Cantate Domino Johann Sebastian BACH (1685-1750)
Singet dem Herrn ein neues Lied (BWV 190) [15:09] Wolfgang Amadeus MOZART (1756-1791)
Cantate Domino, canon a 9 (KV 73r,2) [1:45] Georg Philipp TELEMANN (1681-1767)
Singet dem Herrn ein neues Lied (TWV 1,1345) [10:54] Wolfgang Amadeus MOZART
Cantate Domino, canon a 9 (KV 73r,2) [1:52] Dieterich BUXTEHUDE (1637-1707)
Cantate Domino (BuxWV 12) [7:49] Wolfgang Amadeus MOZART
Cantate Domino, canon a 9 (KV 73r,2) [1:43] George Frideric HANDEL (1685-1759)
O sing unto the Lord a new song (HWV 249b) Wolfgang Amadeus MOZART
Cantate Domino, canon a 9 (KV 73r,2) [0:45] Johann Sebastian BACH
Singet dem Herrn ein neues Lied (BWV 227) [10:54]
Ensemble BachWerkVokal / Gordon Safari
rec. 2018, Schaitberger Kirche at Hallein, Austria MDG 902 2138-6 SACD [65:40]
Buxtehude, Bach, Telemann, Handel and Mozart in one programme – where’s the logic? I was rather sceptical when I saw this disc on the list for review. Yet, a closer look at the programme reveals that it makes perfect sense: all the pieces are settings of two psalms which have much in common. One of them is Psalm 95, Cantate Domino canticum novum. Verses from this Psalm have been set by Handel in one of his Chandos Anthems and by Dieterich Buxtehude in a cantata. The opening lines were used by Mozart for a canon. The other is Psalm 98, which is slightly different but opens with the same words. Luther’s translation is the text of a cantata by Telemann. The two works by Bach have the same title but their texts are largely taken from two other Psalms, 149 and 150. In the cantata, the librettist has added other texts. The content of these pieces lends this programme a strong amount of coherence.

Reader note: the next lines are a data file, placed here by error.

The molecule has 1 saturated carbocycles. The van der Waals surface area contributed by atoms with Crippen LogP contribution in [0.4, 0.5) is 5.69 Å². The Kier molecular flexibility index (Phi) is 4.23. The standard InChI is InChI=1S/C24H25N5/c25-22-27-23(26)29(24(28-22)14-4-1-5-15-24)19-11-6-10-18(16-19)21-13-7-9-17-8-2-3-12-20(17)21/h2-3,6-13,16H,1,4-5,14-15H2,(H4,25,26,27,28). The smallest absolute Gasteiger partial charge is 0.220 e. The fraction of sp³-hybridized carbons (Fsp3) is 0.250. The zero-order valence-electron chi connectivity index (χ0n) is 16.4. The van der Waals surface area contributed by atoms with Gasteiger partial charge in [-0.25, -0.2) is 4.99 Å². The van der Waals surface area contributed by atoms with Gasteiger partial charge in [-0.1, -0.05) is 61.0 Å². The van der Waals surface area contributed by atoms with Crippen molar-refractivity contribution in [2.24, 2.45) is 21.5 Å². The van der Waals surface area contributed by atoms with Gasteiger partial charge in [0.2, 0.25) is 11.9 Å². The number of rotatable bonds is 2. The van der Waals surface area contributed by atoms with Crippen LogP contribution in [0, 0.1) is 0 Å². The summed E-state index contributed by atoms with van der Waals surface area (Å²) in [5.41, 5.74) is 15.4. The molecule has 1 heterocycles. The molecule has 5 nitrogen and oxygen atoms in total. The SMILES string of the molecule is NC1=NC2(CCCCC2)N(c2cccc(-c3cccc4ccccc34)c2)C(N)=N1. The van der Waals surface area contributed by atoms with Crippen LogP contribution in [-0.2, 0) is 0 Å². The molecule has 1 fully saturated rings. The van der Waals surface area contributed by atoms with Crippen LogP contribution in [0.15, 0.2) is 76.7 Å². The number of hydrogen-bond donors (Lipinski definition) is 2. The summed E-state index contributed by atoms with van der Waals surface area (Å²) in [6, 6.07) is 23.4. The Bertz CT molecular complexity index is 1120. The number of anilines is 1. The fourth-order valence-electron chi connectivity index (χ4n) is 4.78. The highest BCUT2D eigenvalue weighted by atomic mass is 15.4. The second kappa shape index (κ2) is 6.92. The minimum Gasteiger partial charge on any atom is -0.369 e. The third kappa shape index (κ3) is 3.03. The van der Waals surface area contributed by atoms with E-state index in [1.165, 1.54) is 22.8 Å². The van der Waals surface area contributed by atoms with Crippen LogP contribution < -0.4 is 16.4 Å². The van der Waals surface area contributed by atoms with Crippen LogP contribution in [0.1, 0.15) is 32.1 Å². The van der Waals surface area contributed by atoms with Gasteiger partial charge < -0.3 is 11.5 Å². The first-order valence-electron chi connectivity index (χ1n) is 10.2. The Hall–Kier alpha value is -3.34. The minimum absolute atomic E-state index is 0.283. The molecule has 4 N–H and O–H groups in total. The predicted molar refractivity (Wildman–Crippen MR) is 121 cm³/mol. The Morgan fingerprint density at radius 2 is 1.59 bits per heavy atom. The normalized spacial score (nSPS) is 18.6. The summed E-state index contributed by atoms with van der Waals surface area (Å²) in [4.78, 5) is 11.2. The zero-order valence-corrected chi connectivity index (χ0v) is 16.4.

A number of pieces included here are new to the catalogue. To a certain extent that also goes for Bach’s cantata BWV 190, which was written for New Year’s Day 1724. It has come down to us incomplete; the first two sections have survived only with four vocal parts and the parts for the violins. Other sections also need some reconstruction. This was probably why it was omitted in the famous complete recording by Nikolaus Harnoncourt and Gustav Leonhardt (on Teldec). Since then, it has been included in other complete recordings, such as those by John Eliot Gardiner, Masaaki Suzuki and Ton Koopman. Here we hear Gordon Safari’s own reconstruction. For the scoring of the opening chorus, he turned to the closing chorale, which requires three oboes, three trumpets and timpani. In this chorus, and in the ensuing chorale with recitative, the anonymous librettist has included lines from the German version of the Te Deum (“Herr Gott, dich loben wir”).
Telemann’s cantata is entirely new to the catalogue. The instrumental scoring is remarkable: it includes a part for harp, alongside two horns, trumpet, strings and basso continuo. The harp seems to have hardly been used in German baroque music; in Telemann’s oeuvre it only appears in this cantata. As one may expect, it is given an obbligato part in the 6th verse: “Praise the Lord upon the harp; sing to the harp with a psalm of thanksgiving”. There are also obbligato parts for horn and violin.